The Redskins suffered a 25-season playoff drought from 1946 through 1970, posting just four winning records and changing head coaches 11 times during that span. Noteworthy individual achievements during this period included wide receiver Bobby Mitchell’s yardage championships in 1962 and 1963 and league-leading performances in 1966 and 1967 by quarterback Sonny Jurgensen and wide receiver Charley Taylor.

In 1971 former Los Angeles Rams coach George Allen took over as head coach of the Redskins. He dramatically reshaped the team through a series of trades for seasoned veteran players. The retooled Redskins, known as the Over the Hill Gang, recorded nine victories, the most by a Washington team in 29 years. In his seven seasons with the club, Allen produced seven winning records, five playoff appearances, and one trip to the Super Bowl. Washington’s Super Bowl appearance was in 1973, when the Miami Dolphins defeated them 14-7. The team remained successful throughout the 1970s, and in 1976 Allen traded for the rights of two players who would be the key to Washington’s success in the 1980s—Joe Theismann and John Riggins.

In 1981 former San Diego Chargers assistant coach Joe Gibbs was hired to improve the Redskins’ passing game. In his 12 seasons as Washington’s head coach, Gibbs delivered ten winning records, eight playoff appearances, and three Super Bowl championships. Gibbs earned his first league crown following the strike-shortened season of 1982, during which Theismann led the conference in passing and the Redskins fielded the league’s toughest defense. Washington defeated Miami 27-17 in the Super Bowl, led by Riggins’s Super Bowl-record 166 rushing yards.

During the mid-1980s the Redskins dominated the NFC. They were led by Theismann until a broken leg sustained during a 1985 game forced his retirement. Washington’s defense emerged as one of the finest in the NFL, led by ends Dexter Manley and Charles Mann. The defense was especially key in the 1987 season, when the Redskins finished the year with an 11-4 win-loss record and defeated the Denver Broncos 42-10 in the Super Bowl.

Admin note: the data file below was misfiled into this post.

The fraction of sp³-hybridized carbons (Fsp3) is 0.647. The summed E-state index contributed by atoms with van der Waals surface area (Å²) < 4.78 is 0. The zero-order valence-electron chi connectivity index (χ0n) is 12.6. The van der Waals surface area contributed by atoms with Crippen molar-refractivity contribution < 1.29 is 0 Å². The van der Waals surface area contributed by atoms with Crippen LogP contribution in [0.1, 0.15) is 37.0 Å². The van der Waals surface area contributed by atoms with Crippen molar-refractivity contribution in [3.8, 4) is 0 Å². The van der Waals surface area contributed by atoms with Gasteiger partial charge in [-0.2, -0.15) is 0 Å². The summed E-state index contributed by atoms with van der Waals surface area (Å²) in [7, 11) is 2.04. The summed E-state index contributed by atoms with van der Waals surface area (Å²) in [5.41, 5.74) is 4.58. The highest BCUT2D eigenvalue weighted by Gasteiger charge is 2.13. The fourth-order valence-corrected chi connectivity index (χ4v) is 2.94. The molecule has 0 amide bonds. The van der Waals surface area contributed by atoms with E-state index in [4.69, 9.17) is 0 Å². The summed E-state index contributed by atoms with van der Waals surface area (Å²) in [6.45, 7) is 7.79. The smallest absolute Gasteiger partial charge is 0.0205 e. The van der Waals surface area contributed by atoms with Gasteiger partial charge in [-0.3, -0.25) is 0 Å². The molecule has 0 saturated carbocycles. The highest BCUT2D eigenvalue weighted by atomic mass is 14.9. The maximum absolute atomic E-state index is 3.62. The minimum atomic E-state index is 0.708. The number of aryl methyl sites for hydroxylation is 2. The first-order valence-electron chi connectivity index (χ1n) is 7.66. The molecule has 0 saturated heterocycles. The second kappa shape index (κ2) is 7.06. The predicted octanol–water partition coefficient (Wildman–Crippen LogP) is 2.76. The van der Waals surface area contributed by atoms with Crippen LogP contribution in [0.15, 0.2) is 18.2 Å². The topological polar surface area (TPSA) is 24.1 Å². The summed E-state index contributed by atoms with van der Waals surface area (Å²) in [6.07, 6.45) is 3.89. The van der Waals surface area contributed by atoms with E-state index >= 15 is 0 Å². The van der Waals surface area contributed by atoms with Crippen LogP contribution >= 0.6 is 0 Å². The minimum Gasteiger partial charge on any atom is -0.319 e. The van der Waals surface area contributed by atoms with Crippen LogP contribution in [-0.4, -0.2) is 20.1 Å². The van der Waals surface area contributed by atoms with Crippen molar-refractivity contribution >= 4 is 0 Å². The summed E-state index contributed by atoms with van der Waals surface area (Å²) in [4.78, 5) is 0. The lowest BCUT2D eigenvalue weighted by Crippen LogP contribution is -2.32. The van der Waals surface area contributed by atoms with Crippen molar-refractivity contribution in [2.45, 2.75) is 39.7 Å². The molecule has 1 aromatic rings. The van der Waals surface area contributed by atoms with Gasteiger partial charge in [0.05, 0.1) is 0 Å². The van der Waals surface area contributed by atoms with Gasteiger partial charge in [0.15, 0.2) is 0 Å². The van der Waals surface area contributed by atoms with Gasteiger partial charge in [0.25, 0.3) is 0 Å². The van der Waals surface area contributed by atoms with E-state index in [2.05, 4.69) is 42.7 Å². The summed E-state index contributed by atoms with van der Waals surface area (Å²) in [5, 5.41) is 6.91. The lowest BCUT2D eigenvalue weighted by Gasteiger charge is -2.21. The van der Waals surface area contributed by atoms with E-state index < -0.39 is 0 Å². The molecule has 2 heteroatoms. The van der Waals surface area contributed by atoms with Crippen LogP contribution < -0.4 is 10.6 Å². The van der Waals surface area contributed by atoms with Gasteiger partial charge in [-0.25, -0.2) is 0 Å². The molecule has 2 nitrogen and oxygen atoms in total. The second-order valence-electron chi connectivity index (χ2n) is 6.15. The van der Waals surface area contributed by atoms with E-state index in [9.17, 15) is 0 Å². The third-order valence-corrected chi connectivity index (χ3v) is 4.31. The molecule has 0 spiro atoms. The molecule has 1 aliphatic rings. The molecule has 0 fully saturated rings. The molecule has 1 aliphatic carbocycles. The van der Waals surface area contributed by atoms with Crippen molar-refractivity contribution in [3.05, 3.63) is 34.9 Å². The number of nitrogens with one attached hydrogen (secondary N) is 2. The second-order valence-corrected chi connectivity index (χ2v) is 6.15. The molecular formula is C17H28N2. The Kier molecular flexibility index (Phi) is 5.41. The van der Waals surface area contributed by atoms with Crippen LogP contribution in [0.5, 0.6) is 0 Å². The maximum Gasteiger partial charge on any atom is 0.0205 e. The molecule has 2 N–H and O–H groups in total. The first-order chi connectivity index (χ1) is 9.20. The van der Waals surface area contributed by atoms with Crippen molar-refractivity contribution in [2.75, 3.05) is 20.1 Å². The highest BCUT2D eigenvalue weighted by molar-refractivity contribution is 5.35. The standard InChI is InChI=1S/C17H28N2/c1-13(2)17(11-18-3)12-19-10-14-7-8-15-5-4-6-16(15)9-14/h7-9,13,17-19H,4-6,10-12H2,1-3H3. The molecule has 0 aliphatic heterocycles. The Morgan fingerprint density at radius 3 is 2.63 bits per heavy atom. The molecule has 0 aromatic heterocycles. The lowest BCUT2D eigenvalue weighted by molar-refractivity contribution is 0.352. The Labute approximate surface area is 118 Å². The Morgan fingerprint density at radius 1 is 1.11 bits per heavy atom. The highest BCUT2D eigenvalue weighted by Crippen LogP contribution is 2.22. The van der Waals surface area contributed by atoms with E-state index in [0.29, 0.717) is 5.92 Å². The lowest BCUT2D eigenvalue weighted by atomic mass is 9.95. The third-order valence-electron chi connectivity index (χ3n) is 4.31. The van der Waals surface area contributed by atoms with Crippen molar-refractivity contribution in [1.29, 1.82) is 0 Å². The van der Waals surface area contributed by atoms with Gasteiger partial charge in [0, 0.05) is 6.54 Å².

In 1991 Gibbs assembled one of the most explosive offensive units in NFL history. Quarterback Mark Rypien led the NFC in yardage, and running back Earnest Byner and wide receivers Gary Clark and Art Monk each topped the 1,000-yard mark for the season. Washington also fielded the second-toughest defensive unit in the league. After the season the Redskins routed the Buffalo Bills 37-24 in the Super Bowl.

Gibbs left the Redskins following the 1992 season and was replaced by assistant Richie Petitbone. After a year, Petitbone was replaced by former Dallas Cowboys offensive coordinator Norv Turner. The Redskins were one of the weaker teams in the league for much of the mid- and late 1990s, but they rebounded in 1999 and won their division.

1973 VII Lost to Miami Dolphins,14-7
1983 XVII Defeated Miami Dolphins, 27-17
1984 XVIII Lost to Los Angeles Raiders, 38-9
1988 XXII Defeated Denver Broncos, 42-10
1992 XXVI Defeated Buffalo Bills, 37-24.